The Currents of Space (Page 53)
She was poisonous about it.
The commander cleared his throat and the expression of pain on his lined face grew, if anything, clearer and more definite. Finally he said, "As a matter of fact, my Lady, we have no wish at all to exclude you. It is only that we have received specific orders from the Squire, your father, to forbid your meeting the ship."
Samia said frozenly, "Are you ordering me to leave the port, then?"
"No, my Lady." The commauder was glad to compromise. "We were not ordered to exclude you from the port. If you wish to remain here you may do so. But, with all due respect, we will have to stop you from approaching closer to the pits."
He was gone and Samia sat in the futile luxury of her private ground-car, a hundred feet inside the outermost entrance of the port. They had been waiting and watching for her. They would probably keep on watching her. If she as much as rolled a wheel onward, she thought indignantly, they would probably cut her power-drive.
She gritted her teeth. It was unfair of her father to do this. It was all of a piece. They always treated her as though she understood nothing. Yet she had thought he understood.
He had risen from his seat to greet her, a thing he never did for anyone else now that Mother was dead. He had clasped her, squeezed her tightly, abandoned all his work for her. He had even sent his secretary out of the room because he knew she was repelled by the native’s still, white countenance.
It was almost like the old days before Grandfather died when Father had not yet become Great Squire.
He said, "Mia, child, I’ve counted the hours. I never knew it was such a long way from Florina. When I heard that those natives had hidden on your ship, the one I had sent just to insure your safety, I was nearly wild."
"Daddy! There was nothing to worry about."
"Wasn’t there? I almost sent out the entire fleet to take you off and bring you in with full military security."
They laughed together at the thought. Minutes passed before Samia could bring the conversation back to the subject that filled her.
She said casually, "What are you going to do with the stowaways, Dad?"
"Why do you want to know, Mia?"
"You don’t think they’ve plans to assassinate you, or anything like that?"
Fife smiled. "You shouldn’t think morbid thoughts."
"You don’t think so, do you?" she insisted.
"Of course not."
"Good! Because I’ve talked to them, Dad, and I just don’t believe they’re anything more than poor harmless people. I don’t care what Captain Racety says."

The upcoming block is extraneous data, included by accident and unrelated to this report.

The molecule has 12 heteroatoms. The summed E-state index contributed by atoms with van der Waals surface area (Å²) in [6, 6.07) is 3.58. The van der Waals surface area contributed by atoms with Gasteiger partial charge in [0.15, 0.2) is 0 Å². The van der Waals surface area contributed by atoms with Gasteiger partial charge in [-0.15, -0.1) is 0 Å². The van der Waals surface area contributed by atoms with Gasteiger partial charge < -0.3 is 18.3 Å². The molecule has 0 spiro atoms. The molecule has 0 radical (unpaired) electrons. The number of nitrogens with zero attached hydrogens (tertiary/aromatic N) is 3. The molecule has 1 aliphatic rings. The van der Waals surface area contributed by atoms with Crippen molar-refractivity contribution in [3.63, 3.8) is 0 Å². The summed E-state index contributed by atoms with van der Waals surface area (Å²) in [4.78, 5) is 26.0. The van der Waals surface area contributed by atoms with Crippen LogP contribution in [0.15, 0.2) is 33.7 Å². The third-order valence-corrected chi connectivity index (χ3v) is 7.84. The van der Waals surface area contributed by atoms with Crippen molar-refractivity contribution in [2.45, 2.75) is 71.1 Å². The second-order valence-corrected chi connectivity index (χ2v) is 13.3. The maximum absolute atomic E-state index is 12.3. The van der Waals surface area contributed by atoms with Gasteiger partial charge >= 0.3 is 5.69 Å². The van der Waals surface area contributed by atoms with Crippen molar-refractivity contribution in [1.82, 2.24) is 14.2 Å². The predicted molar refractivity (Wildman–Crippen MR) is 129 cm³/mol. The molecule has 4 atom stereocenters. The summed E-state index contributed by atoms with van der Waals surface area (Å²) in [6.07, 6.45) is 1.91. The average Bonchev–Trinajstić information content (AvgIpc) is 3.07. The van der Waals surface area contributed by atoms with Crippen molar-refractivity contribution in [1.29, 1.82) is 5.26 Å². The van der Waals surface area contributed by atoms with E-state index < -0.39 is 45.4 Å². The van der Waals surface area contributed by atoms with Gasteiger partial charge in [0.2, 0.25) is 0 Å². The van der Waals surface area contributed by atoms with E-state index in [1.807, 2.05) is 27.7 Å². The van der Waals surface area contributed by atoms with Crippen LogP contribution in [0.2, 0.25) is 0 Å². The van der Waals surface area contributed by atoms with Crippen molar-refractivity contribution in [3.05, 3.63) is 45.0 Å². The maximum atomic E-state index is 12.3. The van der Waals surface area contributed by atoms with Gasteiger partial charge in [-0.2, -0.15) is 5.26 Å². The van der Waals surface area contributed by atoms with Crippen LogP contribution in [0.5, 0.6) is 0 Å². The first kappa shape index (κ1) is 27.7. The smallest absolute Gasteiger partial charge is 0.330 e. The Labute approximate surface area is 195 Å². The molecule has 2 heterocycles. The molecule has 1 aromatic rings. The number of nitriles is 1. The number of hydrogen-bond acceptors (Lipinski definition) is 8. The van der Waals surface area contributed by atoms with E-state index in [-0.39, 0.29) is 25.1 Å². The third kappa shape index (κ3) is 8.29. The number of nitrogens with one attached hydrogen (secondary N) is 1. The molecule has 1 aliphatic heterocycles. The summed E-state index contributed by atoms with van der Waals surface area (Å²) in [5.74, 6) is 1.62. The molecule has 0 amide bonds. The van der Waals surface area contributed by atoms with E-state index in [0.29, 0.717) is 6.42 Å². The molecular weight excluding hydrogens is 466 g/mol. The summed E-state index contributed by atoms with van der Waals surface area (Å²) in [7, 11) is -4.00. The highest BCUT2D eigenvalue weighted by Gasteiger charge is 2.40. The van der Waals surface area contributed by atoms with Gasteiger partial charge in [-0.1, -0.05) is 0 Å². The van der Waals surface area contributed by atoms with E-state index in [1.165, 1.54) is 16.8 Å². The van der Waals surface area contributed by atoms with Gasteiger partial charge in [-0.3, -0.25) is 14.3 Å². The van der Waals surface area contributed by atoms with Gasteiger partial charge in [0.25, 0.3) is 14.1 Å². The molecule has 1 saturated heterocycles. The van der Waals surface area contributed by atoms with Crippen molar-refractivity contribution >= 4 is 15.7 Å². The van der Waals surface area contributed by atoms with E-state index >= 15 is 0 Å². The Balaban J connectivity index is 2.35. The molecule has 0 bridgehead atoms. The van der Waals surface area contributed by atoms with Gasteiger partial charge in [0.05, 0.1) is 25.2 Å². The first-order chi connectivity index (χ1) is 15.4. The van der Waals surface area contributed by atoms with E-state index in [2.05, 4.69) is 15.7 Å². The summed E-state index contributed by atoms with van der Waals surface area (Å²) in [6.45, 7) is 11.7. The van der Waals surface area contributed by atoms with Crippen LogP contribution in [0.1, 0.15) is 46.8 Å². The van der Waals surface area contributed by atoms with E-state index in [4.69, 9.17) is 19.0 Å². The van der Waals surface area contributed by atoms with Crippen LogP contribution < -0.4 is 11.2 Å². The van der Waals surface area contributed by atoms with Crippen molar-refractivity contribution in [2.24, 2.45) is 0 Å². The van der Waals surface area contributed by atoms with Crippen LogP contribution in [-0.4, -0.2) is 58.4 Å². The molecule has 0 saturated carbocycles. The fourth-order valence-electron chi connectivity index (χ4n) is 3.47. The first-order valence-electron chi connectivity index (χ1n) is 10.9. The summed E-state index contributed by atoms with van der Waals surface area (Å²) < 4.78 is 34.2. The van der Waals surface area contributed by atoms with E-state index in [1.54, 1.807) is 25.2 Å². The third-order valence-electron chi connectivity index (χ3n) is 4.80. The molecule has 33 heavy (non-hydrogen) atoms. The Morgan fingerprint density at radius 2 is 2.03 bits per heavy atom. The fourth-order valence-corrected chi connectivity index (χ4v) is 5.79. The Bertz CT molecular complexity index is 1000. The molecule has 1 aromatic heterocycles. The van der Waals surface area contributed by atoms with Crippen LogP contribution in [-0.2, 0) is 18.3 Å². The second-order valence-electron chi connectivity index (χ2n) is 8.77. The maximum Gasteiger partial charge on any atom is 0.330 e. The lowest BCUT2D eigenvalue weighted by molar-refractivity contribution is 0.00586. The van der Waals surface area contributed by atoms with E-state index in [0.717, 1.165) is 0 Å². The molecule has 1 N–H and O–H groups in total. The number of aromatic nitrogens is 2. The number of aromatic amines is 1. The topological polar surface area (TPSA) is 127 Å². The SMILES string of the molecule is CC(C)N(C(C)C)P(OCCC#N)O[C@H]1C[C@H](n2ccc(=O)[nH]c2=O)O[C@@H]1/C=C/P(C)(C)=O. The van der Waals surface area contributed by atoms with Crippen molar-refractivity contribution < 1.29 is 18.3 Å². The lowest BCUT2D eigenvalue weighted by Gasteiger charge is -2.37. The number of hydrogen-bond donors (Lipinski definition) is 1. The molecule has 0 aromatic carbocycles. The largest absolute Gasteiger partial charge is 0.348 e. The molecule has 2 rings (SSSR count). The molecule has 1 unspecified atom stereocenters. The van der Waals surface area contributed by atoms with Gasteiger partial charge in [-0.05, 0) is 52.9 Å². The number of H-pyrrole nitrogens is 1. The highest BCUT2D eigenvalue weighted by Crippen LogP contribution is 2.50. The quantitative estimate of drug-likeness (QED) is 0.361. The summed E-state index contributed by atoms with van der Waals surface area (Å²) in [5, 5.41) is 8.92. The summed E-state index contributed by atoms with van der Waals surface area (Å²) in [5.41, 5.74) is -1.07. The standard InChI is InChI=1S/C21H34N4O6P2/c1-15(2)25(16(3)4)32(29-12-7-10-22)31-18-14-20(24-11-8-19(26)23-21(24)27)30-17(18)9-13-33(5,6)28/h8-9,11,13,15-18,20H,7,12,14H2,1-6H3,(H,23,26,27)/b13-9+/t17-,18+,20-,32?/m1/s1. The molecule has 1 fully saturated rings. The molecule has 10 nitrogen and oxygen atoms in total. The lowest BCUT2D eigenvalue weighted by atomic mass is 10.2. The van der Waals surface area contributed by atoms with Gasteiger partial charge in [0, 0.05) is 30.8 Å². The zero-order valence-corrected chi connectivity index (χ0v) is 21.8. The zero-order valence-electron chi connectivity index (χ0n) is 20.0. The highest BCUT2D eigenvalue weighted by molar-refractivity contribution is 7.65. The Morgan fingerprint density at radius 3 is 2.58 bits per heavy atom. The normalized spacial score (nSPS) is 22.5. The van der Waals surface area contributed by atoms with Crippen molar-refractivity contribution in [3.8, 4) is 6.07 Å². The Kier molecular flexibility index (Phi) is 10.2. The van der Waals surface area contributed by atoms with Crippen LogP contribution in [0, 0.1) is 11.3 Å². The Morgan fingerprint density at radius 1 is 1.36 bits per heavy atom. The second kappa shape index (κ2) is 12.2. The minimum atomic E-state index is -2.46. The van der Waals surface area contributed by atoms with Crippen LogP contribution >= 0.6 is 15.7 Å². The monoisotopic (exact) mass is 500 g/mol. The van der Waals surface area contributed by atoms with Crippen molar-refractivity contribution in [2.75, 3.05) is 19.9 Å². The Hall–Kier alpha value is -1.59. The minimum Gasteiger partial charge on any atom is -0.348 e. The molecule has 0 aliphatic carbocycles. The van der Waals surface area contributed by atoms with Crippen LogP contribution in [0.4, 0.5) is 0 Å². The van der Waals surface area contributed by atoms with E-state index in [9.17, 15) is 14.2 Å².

"They’ve broken a considerable number of laws for ‘poor harmless people,’ Mia."
"You can’t treat them as common criminals, Dad." Her voice rose in alarm.
"The man isn’t a native. He’s from a planet called Earth and he’s been psycho-probed and he’s not responsible."
"Well then, dear, Depsec will realize that. Suppose you leave it to them."
"No, it’s too important to just leave to them. They won’t understand. Nobody understands. Except me!"
"Only you in the whole world, Mia?" he – asked indulgently, and put out a finger to stroke a lock of hair that had fallen over her forehead.
Samia said with energy, "Only I! Only I! Everyone else is going to think he’s crazy, but I’m sure he isn’t. He says there is some great danger to Florina and to all the Galaxy. He’s a Spatio-analyst and you know they specialize in cosmogony. He would knowr
"How do you know he’s a Spatio-analyst, Mia?"
"He says so."
"And what are the details of the danger?"
"He doesn’t know. He’s been psycho-probed. Don’t you see that that’s the best evidence of all? He knew too much. Someone was interested in keeping it dark." Her voice instinctively fell and grew huskily confidential. She restrained an impulse to look over her shoulder. She said, "If his theories were false, don’t you see, there wouldn’t have been any need to psycho-probe him."
"Why didn’t they kill him, if that’s the case?" asked Fife and instantly regretted the question. There was no use in teasing the girl.
Samia thought awhile, fruitlessly, then said, "If you’ll order Depsec to let me speak to him, I’ll find out. He trusts me. I know he does. I’ll get more out of him than Depsec can. Please tell Depsec to let me see him, Dad. It’s very important."
Fife squeezed her clenched fists gently and smiled at her. "Not yet, Mia. Not yet. In a few hours we’ll have the third person in our hands. After that, perhaps."
"The third person? The native who did all the killings?"
"Exactly. The ship carrying him will land in about an hour."
"And you won’t do anything with the native girl and the Spatio-analyst till then?"
"Not a thing."
"Good! I’ll meet the ship." She rose.
"Where are you going, Mia?"
"To the port, Father. I have a great deal to ask of this other native." She laughed. "I’ll show you that your daughter can be quite a detective."
But Fife did not respond to her laughter. He said, "I’d rather you didn’t."
"It’s essential that there be nothing out of the way about this man’s arrival. You’d be too conspicuous at the port."
"What of it?"
"I can’t explain statecraft to you, Mia."
"Statecraft, pooh." She leaned toward him, pecked a quick kiss at the center of his forehead and was gone.
Now she sat helplessly car-bound in the port while far overhead there was a growing speck in the sky, dark against the brightness of the late afternoon.